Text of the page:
The Washington government's chief casino officer has stepped aside after questions were raised about his social relationship with members of the Crown Perth legal and compliance team.
- Mr Connolly is said to have resigned on Friday
- What follows is a damn report that claims Crown was used to launder money
- Several Crown executives have resigned over the allegations in the report
Michael Connolly is the Deputy Director General for the Department of Local Government, Sports and Culture Industries (DLGSC) and the Chief Casino Officer under WA Casino Control Legislation.
He is believed to have resigned on Friday following questions from radio station 6PR last week.
It comes when Ken Barton resigned as Crown Resorts CEO and general manager after last week's scathing report on the gambling giant that exposed years of money laundering by Crown Perth.
In a statement, DLGSC Director General Duncan Ord said Mr Connolly had not refuted any contact with Crown Perth employees, "including fishing on his trailer boat."
"The people Mr. Connolly fished did not fit into the management category, they were not and are not part of the executive branch," said Mr. Ord.
"The nature of the relationship is to be friends over a long period of time."
Do you know more about this story? Contact Rhiannon Shine
Mr Ord said the friendship and any potential or perceived conflict had been officially declared to him and former General Manager Barry Sargeant and the Gaming and Betting Committee, who had noted the declaration of interest in the minutes of the meeting.
"Having regard to the fact that no conflict of interest should be perceived, Mr. Connolly is stepping down from his role as Chief Casino Officer with immediate effect," said Ord.
"Mark Beecroft has now taken on the role of assisting the Commission in responding to the investigation report."
WA's Gaming and Wagering Commission will meet Tuesday to discuss a damned report that found Crown unsuitable for running a new Sydney casino. (ABC News: Hugh Sando)
The friendship was declared to the department
A state government spokesman said the DLGSC had told Mr Connelly that he had formed a long-standing friendship with the Crown employee in 2015 and 2020.
"This process is managed by the department," the spokesman said in a statement.
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"The state government takes these matters very seriously.
"Since taking office in 2017, the Board of Directors of the Gaming and Wagering Commission has been completely renewed."
The spokesman said the State Solicitor's Office (SSO) had advised the chairman of the Gaming and Wagering Commission on the explosive report by the NSW Independent Liquor and Gaming Authority (ILGA) that Crown was unable to operate a casino Own license in Sydney.
According to the report, hundreds of millions of dollars were raised through the Crown Casino in Perth from a $ 2 shell firm called Riverbank Investments Pty Ltd. washed.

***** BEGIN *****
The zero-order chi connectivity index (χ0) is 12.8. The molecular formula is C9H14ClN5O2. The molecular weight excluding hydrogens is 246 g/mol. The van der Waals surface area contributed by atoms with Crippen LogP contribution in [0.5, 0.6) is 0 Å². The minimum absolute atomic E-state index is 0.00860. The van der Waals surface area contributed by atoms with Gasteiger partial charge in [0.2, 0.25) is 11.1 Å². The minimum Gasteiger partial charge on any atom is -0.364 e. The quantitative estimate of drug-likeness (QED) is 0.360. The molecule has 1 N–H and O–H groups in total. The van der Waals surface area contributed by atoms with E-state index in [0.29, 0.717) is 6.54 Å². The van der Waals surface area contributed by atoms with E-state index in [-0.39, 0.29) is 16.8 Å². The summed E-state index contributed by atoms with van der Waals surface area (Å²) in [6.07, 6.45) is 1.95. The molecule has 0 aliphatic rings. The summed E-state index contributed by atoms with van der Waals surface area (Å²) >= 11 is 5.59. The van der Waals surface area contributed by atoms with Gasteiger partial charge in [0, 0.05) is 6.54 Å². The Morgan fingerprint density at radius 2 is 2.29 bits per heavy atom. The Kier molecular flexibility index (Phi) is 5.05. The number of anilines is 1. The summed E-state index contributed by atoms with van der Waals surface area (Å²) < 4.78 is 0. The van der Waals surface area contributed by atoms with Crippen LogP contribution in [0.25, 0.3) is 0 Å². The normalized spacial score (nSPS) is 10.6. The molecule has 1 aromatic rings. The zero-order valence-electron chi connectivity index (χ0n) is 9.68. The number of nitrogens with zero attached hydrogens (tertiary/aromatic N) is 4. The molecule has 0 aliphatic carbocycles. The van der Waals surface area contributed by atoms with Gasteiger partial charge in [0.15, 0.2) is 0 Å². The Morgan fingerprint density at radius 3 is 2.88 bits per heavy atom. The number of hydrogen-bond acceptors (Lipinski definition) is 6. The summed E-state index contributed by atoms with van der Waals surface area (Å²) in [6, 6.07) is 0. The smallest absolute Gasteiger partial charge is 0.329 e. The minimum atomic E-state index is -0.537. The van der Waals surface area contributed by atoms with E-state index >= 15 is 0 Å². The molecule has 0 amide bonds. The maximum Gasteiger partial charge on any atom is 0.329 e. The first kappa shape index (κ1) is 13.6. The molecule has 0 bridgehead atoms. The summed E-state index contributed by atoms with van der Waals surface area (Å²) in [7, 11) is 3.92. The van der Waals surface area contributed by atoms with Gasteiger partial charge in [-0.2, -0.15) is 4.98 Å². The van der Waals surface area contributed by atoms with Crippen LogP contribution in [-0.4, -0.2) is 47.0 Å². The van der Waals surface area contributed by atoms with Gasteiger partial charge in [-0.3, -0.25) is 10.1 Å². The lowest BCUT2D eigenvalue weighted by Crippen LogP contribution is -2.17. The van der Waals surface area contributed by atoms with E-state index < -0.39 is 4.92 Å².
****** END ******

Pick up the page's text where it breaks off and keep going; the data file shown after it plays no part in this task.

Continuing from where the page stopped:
Racing and Games Minister Paul Papalia said it was right for Mr Connolly to step aside.
"I'm meeting with the director general of the Department of Local Government, Sports and Culture this morning ahead of tomorrow's gaming and betting committee meeting to evaluate the ILGA review," he said.
"I will also discuss Mr. Connolly's departure, which was the right thing to do to avoid real or implied perception of a conflict of interest.
"A jurisdictional working group has also been established with the New South Wales and Victoria regulators to enable a harmonious response to future regulatory and legislative reforms."
WA Prime Minister Mark McGowan said he was disappointed to learn of Mr. Connolly's friendship with Crown employees and stepping aside was the right course of action.
"I would expect higher standards," said McGowan.
"I am disappointed and expect appropriate measures to be taken."
Mr McGowan said the government was working on the results of the NSW investigation.
He said WA would conduct its own judicial investigation if needed.
"If I get evidence to require it, we certainly will," he said.
"Worrying and Confusing": Greens
WA Greens MP and gambling spokeswoman Alison Xamon said she was alarmed about Mr. Connolly's relationships with Crown executives.
"I am very concerned that the state government does not seem to have shown the diligence that we expect the regulator to do," she said.
"The fact that conflicts of interest have been declared but no action has been taken to address what is very worrying and confusing."
According to Alison Xamon, the government's due diligence has been disappointing. (ABC News: Eliza Laschon)
Linda Hancock, a professor at Deakin University who has worked on kroner and gambling regulation for more than two decades, said there appears to be a clear conflict of interest.
"It really points to the need for a federal regulator," she said.
"You can't trust the state regulators, they have proven over the years that they are into tick and flick, they are not proactive regulators," she said.
Professor Hancock said it was not good enough that the friendship was declared.
"A declaration of a conflict of interest in the minutes of a meeting means nothing," she said.
"If you have social contact with someone or a company where you are supposed to regulate them independently, you should stay away from such decisions and not just write them down in the log."